by Burris DeBenning
While a strong, rainy cold front descended on Ventura, city staff provided updates at the Monday, January 8 City Council meeting on preparations underway for possible storm debris flows and the latest efforts with the Thomas Fire recovery. A very positive and articulate interim City Manager, Dan Paranick, conducted a presentation in conjunction with Public Works on Ventura’s preparations for this and future rain events and how the recovery process is on-track.
Mr. Paranick emphasized that city staff took this storm and future winter fronts very seriously by opening the city emergency operations center, coordinating with the Red Cross on an overnight evacuation center at Ventura College and notifying Westside, Downtown and Midtown residents of a voluntary evacuation that would be followed up by mandatory notices via VCAlert if necessary. Prescient news, especially since many people died in mudslides in Montecito.
“The watershed here is Priority 1A due to the potential rain impact,” said Mr. Paranick. The city has five key goals to meet this challenge: evacuation, response, emergency protective measures, long-term mitigation and protective measures “Sandbags ran out, so we made sure these were immediately replenished before the rain arrived later Monday evening,” he said. Residents in specific neighborhoods who may face debris flows because of the Thomas Fire were contacted by the city.
Clifford Tully, Public Works Director, presented a comprehensive storm mitigation plan along with engineering models that consider several scenarios, such as a 100-year or 10-year storm. Mr. Tully conveyed to several council members who asked about the areas of concern in the model, such as Ondulando and Clear Point storm drains, that the city and county are working together on preventative and recovery actions and even have storm patrols out at city hot spots to warn residents and officials about clogs and flooding.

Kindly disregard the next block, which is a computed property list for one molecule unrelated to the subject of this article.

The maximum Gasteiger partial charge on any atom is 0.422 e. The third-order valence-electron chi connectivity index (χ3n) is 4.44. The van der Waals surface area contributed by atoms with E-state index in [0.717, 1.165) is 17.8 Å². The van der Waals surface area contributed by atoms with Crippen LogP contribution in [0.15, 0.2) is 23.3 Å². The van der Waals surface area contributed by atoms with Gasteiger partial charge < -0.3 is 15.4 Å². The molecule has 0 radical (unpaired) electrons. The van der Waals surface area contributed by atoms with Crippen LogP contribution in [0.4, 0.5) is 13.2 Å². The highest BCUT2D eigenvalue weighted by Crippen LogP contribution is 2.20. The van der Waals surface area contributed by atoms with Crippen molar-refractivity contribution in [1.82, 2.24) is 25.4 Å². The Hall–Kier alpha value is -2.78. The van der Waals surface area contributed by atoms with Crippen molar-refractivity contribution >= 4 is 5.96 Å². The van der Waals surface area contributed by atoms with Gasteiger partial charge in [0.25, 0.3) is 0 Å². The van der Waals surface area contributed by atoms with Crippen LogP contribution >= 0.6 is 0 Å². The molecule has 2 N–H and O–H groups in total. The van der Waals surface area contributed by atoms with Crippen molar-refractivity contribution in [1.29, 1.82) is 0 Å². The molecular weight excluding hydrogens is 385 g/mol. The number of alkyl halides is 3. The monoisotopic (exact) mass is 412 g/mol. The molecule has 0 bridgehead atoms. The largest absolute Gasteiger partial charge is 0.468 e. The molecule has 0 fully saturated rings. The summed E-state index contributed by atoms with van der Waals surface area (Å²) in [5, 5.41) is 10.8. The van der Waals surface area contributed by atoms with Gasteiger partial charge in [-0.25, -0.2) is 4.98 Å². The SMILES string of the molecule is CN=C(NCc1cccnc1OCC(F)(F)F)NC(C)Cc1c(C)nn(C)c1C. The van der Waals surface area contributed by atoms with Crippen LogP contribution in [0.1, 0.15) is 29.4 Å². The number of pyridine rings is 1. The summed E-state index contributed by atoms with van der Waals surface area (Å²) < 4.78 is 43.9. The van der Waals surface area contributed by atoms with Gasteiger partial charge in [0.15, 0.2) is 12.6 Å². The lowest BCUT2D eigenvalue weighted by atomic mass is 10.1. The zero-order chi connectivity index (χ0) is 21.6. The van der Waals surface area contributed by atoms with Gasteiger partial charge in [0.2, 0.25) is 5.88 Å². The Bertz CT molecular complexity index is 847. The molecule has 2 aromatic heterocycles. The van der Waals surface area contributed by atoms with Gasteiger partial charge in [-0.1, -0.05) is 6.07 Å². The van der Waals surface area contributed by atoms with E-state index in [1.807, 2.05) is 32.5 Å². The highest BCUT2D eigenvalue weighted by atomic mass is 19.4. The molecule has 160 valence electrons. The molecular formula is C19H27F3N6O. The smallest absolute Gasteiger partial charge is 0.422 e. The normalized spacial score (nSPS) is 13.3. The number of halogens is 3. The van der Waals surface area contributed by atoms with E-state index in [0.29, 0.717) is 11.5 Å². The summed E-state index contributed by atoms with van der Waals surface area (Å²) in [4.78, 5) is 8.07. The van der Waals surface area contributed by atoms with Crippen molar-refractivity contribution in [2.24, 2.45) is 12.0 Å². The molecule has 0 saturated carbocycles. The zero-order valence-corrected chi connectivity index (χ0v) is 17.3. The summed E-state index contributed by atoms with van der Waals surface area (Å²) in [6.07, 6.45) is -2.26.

Thomas Fire recovery has completed important milestones, according to Mr. Paranick, the highlight being President Trump’s declaration of the burn zones as a major disaster area, which opens the door to well-needed FEMA federal funding. The toxic substance removal phase is now 75% completed and the collection and dispensing of recyclable materials will begin on January 15.” We’ll also have town halls after the recycle assessment after the 18th of January,” said Mr. Paranick.
In addition, the City Attorney Greg Diaz reminded council that a curfew is still in effect in hillside burn areas until dangers have been removed by official personnel. For rain emergency issues, log onto www.vcemergency.com and for recovery information, the website is www.venturacountyrecovers.org.